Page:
When a meeting gets called, the Lion King alone presides. When he throws out a statement of opinion, a respectful silence prevails. He looks about him expectantly. This is the cue for the senior Yes-Sheep to say yes. He is followed, in order of precedence, by the middle-rung Yes-Sheep and then the junior Yes-Sheep. Then the turn of all the Nodder-Dormice comes. They simply nod, one after the other.

When the Lion King delineates a new business plan, he merely informs. He directs the Marketing-Monkeys, the Production-Bovines and the Supply-Chain-Management-Goats to get down to their respective tasks without delay. The Human-Resources-Canines are told to take care of their part of the work, while the Finance-Felines are told to keep a sharp eye on the collections against invoices raised by the Marketing-Monkeys. The Research-Pachyderms are exhorted to keep coming up with innovative products and services. The System-Giraffes are advised to ensure that the high-hanging fruits of the latest advances in technology are made available to the team. The Liaison-Fox is tasked to see that all regulatory permissions are in place well within due time.

Working in a smaller outfit has some unique perks as well. Besides being able to observe the core business processes at a close quarter, one is apt to face mighty challenges, thereby growing spiritually. One can pretty soon evolve into a Spiritual Manager who practices detachment and handles tough situations with alacrity and equanimity.

Peter Drucker, the renowned management expert, has this to say about imbibing spiritual values:

‘The individual needs the return to spiritual values, for he can survive in the present human situation only by reaffirming that man is not just a biological and psychological being but also a spiritual being, that is creature, and existing for the purposes of his Creator and subject to Him.’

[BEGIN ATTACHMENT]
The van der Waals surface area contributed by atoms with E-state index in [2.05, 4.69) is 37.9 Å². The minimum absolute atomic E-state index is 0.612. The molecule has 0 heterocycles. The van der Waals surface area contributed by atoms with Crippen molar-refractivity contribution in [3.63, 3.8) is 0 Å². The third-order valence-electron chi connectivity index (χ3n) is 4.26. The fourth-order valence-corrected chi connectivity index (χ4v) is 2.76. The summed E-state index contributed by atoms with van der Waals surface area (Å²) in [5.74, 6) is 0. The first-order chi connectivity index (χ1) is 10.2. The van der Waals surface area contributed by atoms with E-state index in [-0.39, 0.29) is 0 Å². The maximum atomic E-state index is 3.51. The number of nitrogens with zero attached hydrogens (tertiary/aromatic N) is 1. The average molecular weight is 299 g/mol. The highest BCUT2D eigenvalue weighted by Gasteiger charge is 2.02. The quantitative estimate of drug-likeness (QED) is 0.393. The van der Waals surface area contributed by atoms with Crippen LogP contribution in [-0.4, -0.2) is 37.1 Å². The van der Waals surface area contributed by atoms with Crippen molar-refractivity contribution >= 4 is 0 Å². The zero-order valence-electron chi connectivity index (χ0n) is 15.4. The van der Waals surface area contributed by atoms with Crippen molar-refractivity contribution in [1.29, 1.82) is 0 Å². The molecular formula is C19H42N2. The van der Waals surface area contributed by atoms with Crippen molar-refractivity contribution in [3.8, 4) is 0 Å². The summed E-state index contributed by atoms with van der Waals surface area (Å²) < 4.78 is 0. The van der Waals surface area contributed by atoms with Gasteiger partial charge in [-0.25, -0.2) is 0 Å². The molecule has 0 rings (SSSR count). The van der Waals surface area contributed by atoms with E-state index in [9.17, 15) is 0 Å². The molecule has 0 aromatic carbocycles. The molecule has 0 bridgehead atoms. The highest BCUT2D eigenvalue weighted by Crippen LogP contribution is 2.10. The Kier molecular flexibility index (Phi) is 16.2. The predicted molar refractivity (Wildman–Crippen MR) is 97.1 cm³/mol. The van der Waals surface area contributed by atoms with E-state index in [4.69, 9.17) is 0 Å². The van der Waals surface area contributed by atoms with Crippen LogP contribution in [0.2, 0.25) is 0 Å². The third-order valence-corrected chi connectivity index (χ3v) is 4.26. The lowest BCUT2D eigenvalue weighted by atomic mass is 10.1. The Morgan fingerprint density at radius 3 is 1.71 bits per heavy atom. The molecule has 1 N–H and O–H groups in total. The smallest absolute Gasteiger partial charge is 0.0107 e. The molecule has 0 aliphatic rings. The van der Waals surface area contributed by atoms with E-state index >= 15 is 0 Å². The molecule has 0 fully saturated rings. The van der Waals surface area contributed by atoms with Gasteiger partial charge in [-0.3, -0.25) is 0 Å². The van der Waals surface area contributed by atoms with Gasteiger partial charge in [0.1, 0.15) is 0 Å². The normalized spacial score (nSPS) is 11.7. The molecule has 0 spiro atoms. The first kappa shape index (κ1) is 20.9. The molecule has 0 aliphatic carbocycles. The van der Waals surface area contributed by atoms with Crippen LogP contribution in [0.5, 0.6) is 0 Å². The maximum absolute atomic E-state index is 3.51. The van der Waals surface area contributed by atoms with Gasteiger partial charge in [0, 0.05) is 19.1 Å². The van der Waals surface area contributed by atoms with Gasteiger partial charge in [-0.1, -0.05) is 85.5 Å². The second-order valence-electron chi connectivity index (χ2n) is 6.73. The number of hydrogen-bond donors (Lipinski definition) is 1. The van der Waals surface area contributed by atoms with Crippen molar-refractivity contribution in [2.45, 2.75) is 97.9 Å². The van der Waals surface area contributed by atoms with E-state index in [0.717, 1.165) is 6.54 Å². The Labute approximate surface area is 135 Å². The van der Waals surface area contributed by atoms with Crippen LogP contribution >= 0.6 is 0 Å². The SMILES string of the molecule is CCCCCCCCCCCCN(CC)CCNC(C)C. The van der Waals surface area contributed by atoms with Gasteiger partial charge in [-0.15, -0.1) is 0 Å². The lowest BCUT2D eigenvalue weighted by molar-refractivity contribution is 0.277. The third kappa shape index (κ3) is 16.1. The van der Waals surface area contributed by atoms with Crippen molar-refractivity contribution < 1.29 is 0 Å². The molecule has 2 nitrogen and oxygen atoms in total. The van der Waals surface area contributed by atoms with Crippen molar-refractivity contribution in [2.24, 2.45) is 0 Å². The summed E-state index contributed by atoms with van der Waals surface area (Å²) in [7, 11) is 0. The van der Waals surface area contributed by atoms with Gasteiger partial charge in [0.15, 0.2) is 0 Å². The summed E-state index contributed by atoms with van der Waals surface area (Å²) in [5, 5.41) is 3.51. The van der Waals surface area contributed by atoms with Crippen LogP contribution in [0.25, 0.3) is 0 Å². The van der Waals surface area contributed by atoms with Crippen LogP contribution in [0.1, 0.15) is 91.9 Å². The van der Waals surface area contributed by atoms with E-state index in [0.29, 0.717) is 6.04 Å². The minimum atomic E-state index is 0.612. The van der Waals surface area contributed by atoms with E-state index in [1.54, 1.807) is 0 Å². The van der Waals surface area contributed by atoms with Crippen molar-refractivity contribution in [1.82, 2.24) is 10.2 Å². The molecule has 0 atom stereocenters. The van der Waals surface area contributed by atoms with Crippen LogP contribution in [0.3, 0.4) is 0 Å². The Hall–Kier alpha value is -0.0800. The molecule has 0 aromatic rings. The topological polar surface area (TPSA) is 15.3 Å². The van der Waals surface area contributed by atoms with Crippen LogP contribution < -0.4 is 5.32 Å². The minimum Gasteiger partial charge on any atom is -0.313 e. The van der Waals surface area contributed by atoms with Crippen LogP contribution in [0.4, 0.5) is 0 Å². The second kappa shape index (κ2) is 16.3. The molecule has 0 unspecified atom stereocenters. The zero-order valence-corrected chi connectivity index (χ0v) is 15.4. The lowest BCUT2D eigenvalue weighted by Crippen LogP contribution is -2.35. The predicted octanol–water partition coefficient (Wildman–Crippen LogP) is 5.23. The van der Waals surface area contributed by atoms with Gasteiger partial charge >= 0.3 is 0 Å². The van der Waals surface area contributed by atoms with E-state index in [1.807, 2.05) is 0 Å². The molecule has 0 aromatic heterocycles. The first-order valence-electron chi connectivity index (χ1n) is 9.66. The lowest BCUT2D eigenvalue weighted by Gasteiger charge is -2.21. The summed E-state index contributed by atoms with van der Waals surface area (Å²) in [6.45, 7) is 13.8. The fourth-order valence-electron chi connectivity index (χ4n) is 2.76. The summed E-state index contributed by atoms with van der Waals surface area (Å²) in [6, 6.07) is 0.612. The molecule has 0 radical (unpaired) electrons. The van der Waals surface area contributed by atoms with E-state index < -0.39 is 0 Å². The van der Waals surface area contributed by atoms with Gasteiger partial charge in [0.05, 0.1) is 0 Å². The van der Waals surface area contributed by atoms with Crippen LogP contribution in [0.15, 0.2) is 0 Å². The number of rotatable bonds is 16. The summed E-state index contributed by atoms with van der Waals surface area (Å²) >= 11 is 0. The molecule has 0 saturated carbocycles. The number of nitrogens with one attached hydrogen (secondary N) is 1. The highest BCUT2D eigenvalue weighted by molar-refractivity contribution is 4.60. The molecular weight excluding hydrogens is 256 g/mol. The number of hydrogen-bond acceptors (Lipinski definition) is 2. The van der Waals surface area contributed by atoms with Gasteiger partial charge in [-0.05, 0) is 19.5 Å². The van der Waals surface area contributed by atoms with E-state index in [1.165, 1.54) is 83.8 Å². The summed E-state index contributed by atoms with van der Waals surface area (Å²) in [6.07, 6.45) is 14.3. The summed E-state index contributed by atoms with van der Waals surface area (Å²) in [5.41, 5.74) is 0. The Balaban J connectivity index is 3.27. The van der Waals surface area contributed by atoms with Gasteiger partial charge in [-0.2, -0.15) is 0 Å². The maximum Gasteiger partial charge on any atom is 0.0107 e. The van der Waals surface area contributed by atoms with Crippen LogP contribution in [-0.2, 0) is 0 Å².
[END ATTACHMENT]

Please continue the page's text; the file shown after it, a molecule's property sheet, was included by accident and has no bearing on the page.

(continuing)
Different organizations sport different cultures, presenting an interesting rainbow of values. The most prominent colour in such parabolas of joy happens to be black, denoting profits. The most disliked colour is obviously red, a prospect which leaves many a business owner and CEO cold in the feet and shuddering.

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An annual get-together where families also get invited is a good idea to make people feel the humane side of the organization.

Plan entertainment of all kinds– primarily focused on kids–and see how much the parents love their day (or evening) out. Ensure that spouses hog the limelight – it is they who support the company’s operations in a silent but effective manner.

(Excerpt from my book ‘Surviving in the Corporate Jungle’, the English version of which was released recently.)

(This is how you can lay your hands on the Portuguese version of the book, launched in Portugal during March, 2016.)

Read Full Post »

What is it that makes a professional fondly look back and remember the time spent with a particular organization?

The initial package sounds jaded over a period of time and the Law of Diminishing Utility eventually kicks in. The seniority for which one so adroitly negotiates at the entry stage fails to charm after some time,  unless backed by further achievements, recognition and rewards, added responsibilities and advancements. Time also takes the glow and shine off the social prestige which goes with being associated with one of the better known brands in the industry.

So, what is a professional left with after having left an organization?

The Lingering Sweetness

Much after the association with an organization has come to an end, the everlasting impression one carries in one’s mind depends on two simple factors. One, professional achievements which were individually attained but facilitated and enabled by the support systems ingrained in the culture of the organization. Two, the manner in which one was treated as a human being. Often, one of the results is the number of long-lasting relationships that one makes while the association lasts.